Patient's vow to beat cancer and marry fiancee

Patient's vow to beat cancer and marry fiancee

Daniel Darlington

Patient's vow to beat cancer and marry fiancee

Devastated parents have said their competitive son can beat testicular cancer so he can wed his fiancée in Australia - and launched a fundraising campaign for the hospital treating him.

Charlie Young, 30, who grew up in Ruscombe before moving to London after university, has been diagnosed with cancer that has spread to his stomach, chest and neck.

He was given the devastating news in October, weeks after getting engaged to his Australian girfriend Jess.

Optimistic Charlie, who works for Deloitte in London, has told his fiancee he'll fight the condition with everything he's got so he can marry her as planned in Sydney next year.

Looking ahead, the former pupil at St Piran's School in Maidenhead also wants to run in next year's London Marathon.

"He's so competitive he doesn't even like losing at snap," said his mum Kathryn, 61.

"He has just said he'll fight this with everything he's got.

"Charlie's been so stoic about it that he's stopped the rest of us feeling upset for him."

The former Maidenhead Hockey Club player was first diagnosed after discovering a lump in his neck.

Doctors at the Royal Marsden Hospital in London, where he is being treated, have told him the cancer has spread but are confident chemotherapy can shrink the tumours so he can be operated on to remove them.

Charlie, who also went to Highfield School in Maidenhead, complained last year of pain in his testicle but was prescribed antibiotics and a chance of detecting the cancer early was missed.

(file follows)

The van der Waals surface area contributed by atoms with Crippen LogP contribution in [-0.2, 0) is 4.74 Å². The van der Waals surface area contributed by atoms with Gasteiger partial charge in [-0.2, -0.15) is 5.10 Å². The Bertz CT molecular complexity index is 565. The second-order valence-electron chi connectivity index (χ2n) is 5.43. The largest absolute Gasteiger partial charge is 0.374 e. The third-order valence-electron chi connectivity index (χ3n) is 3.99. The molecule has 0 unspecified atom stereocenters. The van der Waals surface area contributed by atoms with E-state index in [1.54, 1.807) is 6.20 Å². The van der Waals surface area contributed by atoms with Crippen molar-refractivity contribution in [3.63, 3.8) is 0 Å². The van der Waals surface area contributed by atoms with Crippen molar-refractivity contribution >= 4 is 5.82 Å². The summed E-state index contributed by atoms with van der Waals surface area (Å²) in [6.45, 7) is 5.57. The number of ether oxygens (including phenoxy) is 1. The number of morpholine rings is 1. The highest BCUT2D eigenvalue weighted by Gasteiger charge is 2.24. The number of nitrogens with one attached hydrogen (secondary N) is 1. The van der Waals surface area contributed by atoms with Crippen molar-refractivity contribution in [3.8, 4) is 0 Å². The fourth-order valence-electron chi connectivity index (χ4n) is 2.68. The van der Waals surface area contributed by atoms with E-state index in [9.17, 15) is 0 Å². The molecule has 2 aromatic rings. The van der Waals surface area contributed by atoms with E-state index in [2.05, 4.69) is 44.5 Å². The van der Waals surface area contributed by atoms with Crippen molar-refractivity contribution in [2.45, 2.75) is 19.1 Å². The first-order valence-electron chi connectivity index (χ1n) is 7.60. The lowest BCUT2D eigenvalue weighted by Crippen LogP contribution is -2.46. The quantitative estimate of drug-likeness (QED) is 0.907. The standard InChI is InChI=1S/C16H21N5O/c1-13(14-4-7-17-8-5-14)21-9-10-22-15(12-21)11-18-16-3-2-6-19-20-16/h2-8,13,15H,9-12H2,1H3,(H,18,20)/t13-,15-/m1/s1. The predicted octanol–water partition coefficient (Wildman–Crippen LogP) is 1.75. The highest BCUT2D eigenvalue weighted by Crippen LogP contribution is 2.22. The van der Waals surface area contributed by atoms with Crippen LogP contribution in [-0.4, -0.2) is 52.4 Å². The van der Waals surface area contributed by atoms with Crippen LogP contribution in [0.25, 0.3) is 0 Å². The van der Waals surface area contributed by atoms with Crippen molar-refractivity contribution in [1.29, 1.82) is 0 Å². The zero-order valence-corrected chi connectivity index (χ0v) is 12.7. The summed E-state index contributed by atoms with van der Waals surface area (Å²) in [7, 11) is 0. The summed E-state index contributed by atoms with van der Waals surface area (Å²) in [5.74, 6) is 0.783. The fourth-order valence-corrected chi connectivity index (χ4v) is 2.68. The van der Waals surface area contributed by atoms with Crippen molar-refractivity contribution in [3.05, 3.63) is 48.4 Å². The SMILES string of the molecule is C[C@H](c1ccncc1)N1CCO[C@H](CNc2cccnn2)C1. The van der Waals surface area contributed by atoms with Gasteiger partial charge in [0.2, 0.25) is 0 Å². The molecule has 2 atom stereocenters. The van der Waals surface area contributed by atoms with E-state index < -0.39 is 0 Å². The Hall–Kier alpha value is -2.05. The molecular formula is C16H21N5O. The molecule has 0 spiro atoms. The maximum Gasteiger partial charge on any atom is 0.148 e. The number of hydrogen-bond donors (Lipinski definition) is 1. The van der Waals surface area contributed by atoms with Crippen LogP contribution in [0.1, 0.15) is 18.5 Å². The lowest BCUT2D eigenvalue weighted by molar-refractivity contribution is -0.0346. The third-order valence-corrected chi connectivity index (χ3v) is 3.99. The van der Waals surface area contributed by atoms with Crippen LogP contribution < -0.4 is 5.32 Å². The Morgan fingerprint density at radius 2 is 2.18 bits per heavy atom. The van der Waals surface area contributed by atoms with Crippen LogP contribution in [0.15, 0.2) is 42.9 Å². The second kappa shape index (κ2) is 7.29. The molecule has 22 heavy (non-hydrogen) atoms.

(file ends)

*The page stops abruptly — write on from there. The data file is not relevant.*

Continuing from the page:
Kathryn and her husband Allen, 64, of Southbury Lane, Ruscombe, hope to raise more than £4,000 when they and friends take part in a fundraising walk for the  Royal Marsden Hospital on March 17.

They say the hospital has provided excellent support and treatment for Charlie.

Kathryn and Allen, a partner in a Twyford solicitors until 10 years ago, say they have been overwhelmed by the support they've received from family and friends.

Charlie, who attended Wellington College in Crowthorne before going to university in Nottingham, has undergone 12 weeks of chemotherapy. However, a recent CT scan shows the tumours haven't yet shrunk as much as hoped.

"He's coping remarkably well," said Kathryn, a self-employed accountant.

"The scans are a blow because he hoped to push ahead with the operations.

"But he's being very stoic and says if he needs to have more chemotherapy he's prepared to go through that."

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